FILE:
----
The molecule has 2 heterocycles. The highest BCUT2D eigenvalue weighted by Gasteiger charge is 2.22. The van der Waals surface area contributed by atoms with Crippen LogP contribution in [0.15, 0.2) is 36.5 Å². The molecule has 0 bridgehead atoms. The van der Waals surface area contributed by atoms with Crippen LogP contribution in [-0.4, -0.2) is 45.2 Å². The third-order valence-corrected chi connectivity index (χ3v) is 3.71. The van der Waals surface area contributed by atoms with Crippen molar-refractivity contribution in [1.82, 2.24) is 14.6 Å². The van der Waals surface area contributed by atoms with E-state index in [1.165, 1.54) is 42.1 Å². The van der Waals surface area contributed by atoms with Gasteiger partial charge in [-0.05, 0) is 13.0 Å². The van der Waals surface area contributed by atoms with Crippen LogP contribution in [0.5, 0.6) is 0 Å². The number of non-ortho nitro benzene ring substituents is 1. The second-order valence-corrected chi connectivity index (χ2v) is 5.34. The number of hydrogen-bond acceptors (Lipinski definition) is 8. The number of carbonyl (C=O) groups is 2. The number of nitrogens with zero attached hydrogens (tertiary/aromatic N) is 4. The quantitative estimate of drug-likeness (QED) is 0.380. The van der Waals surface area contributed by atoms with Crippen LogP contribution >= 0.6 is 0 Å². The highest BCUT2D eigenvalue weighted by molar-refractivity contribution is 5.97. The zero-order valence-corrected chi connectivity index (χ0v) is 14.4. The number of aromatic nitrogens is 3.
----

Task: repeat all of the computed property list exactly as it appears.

The molecule has 2 heterocycles. The highest BCUT2D eigenvalue weighted by Gasteiger charge is 2.22. The van der Waals surface area contributed by atoms with Crippen LogP contribution in [0.15, 0.2) is 36.5 Å². The molecule has 0 bridgehead atoms. The van der Waals surface area contributed by atoms with Crippen LogP contribution in [-0.4, -0.2) is 45.2 Å². The third-order valence-corrected chi connectivity index (χ3v) is 3.71. The van der Waals surface area contributed by atoms with Crippen molar-refractivity contribution in [1.82, 2.24) is 14.6 Å². The van der Waals surface area contributed by atoms with E-state index in [1.165, 1.54) is 42.1 Å². The van der Waals surface area contributed by atoms with Gasteiger partial charge in [-0.05, 0) is 13.0 Å². The van der Waals surface area contributed by atoms with Crippen LogP contribution in [0.5, 0.6) is 0 Å². The number of non-ortho nitro benzene ring substituents is 1. The second-order valence-corrected chi connectivity index (χ2v) is 5.34. The number of hydrogen-bond acceptors (Lipinski definition) is 8. The number of carbonyl (C=O) groups is 2. The number of nitrogens with zero attached hydrogens (tertiary/aromatic N) is 4. The quantitative estimate of drug-likeness (QED) is 0.380. The van der Waals surface area contributed by atoms with Crippen LogP contribution >= 0.6 is 0 Å². The highest BCUT2D eigenvalue weighted by molar-refractivity contribution is 5.97. The zero-order valence-corrected chi connectivity index (χ0v) is 14.4. The number of aromatic nitrogens is 3.